►Greek Mythology: “Andromeda and Perseus” / Poetry: “On The Sonnet”, by John Keats 💫.-


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Perseus and Andromeda by Gustave Moreau. 1869. “Perseus and Andromeda” by Gustave Moreau. 1869.

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Andromedawas the beautiful daughter of King Cepheus and Queen Cassiopeia of  Joppa in Palestine (called Ethiopia).

Cassiopeia had offendedthe Nereids by boasting that Andromeda was more beautiful than they, so in revenge Poseidon sent a sea monster called Cetus to ravage Cepheus’ kingdom as divine punishment.

Since only Andromeda’s sacrifice would appease the gods, she was chained to a rock and left to be devoured by the monster.

Meanwhile, Perseus had already killed the fearsome Gorgon Medusa .

As he was riding the winged horse, Pegasus over Africa in his return home, he encountered the Titan Atlas, who challenged him. 

In their confrontation, Perseus used Medusa’s head to turn the Titan into stone. 

Later on, he came across the beautiful chained Andromeda, and as he did, he approached Cetus while being invisible (because he was wearingHades’s helm, which…

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Poetry / Poesía: William Shakespeare: “Sonnet CXVI” / “Soneto CXVI”.-


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♠Poetry / Poesía:

William Shakespeare: “Sonnet  CXVI” / “Soneto CXVI”:



♠Poesía: William Shakespeare: “Soneto CXVI”:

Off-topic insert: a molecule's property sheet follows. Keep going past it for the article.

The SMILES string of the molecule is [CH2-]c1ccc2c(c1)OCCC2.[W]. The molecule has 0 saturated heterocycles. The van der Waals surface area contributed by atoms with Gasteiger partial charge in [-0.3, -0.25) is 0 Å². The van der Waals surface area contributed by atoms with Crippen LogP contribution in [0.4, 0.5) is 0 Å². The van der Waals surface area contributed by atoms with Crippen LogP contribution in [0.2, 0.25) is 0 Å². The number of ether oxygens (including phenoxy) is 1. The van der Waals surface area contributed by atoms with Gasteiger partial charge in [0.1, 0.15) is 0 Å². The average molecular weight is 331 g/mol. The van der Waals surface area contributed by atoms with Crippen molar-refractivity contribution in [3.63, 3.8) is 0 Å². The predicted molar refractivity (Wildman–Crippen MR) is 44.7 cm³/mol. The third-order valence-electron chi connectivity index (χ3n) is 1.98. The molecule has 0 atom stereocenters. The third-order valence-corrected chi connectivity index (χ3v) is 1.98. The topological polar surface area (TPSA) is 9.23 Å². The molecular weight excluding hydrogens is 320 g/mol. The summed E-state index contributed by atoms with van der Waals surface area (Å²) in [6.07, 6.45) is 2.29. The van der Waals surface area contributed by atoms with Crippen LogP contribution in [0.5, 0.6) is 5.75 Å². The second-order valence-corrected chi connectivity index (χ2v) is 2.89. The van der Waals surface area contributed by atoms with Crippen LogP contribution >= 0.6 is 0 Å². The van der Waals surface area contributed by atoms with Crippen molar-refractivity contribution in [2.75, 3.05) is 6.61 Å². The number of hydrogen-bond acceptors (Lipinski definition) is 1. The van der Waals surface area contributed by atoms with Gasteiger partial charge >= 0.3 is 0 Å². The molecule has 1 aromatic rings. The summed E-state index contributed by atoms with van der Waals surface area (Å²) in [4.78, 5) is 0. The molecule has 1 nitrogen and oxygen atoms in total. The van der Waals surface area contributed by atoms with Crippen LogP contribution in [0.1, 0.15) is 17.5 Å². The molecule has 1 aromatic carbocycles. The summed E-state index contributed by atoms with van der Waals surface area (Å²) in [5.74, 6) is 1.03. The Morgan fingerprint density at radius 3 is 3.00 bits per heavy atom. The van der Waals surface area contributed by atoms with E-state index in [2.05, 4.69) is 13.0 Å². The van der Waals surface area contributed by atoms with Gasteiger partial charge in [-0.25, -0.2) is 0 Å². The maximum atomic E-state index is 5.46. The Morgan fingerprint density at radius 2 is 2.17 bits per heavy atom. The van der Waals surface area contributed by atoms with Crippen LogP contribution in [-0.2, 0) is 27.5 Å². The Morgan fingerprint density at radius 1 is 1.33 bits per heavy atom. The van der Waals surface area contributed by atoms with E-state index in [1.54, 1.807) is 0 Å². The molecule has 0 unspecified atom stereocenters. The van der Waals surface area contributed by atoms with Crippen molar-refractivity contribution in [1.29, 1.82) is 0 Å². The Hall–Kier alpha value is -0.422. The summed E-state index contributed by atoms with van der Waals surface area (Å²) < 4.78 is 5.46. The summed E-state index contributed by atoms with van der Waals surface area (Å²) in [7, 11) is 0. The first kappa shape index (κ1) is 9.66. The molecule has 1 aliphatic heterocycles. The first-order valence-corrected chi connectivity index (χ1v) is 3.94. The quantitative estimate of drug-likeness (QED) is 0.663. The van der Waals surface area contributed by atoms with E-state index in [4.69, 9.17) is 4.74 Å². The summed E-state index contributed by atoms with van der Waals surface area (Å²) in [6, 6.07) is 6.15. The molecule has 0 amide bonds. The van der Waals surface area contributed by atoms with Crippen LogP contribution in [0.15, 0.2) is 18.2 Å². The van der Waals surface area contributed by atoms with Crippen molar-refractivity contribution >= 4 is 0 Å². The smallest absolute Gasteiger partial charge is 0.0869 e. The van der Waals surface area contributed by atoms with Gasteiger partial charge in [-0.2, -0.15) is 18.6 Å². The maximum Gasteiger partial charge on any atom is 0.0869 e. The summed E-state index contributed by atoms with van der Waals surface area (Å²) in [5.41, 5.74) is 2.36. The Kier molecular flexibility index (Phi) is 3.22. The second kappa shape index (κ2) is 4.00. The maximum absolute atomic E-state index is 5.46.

Sonnet116_4shakespeare1111png Soneto 116 en castellano.-


♠William Shakespeare: “Sonnet 116”:




♠William Shakespeare: “Sonnet 116”:  “Let me not to the marriage of true minds”:


♠William Shakespeare´s Sonnet 116:

“Summary & Analysis”:

Shakespeare´s Sonnet 116  was first published in 1609. Its structure and form are a typical example of the Shakespearean Sonnet

The poet begins by stating he should not stand in the way of true love. Love cannot be true if it changes for any reason. Love is supposed to be constant, through any difficulties. In the sixth line, a nautical reference is made, alluding that love is much like the north star to sailors. Love should also not fade with time; instead, true love lasts forever.

This sonnet attempts to define love, by telling both what it is and is not. In the…

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Cine: “Mrs Palfrey at the Claremont” / Poesía: “Daffodils” de William Wordsworth.-


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William Wordsworth: “I Wandered Lonely as a Cloud” / “Daffodils”:

I Wander’ d lonely as a cloud/ That floats on high o’er vales and hills/
When all at once I saw a crowd, A host, of golden daffodils/Beside the lake, beneath the trees,
Fluttering and dancing in the breeze/Continuous as the stars that shine/And twinkle on the Milky Way,
They stretch’d in never-ending line/Along the margin of a bay: Ten thousand saw I at a glance,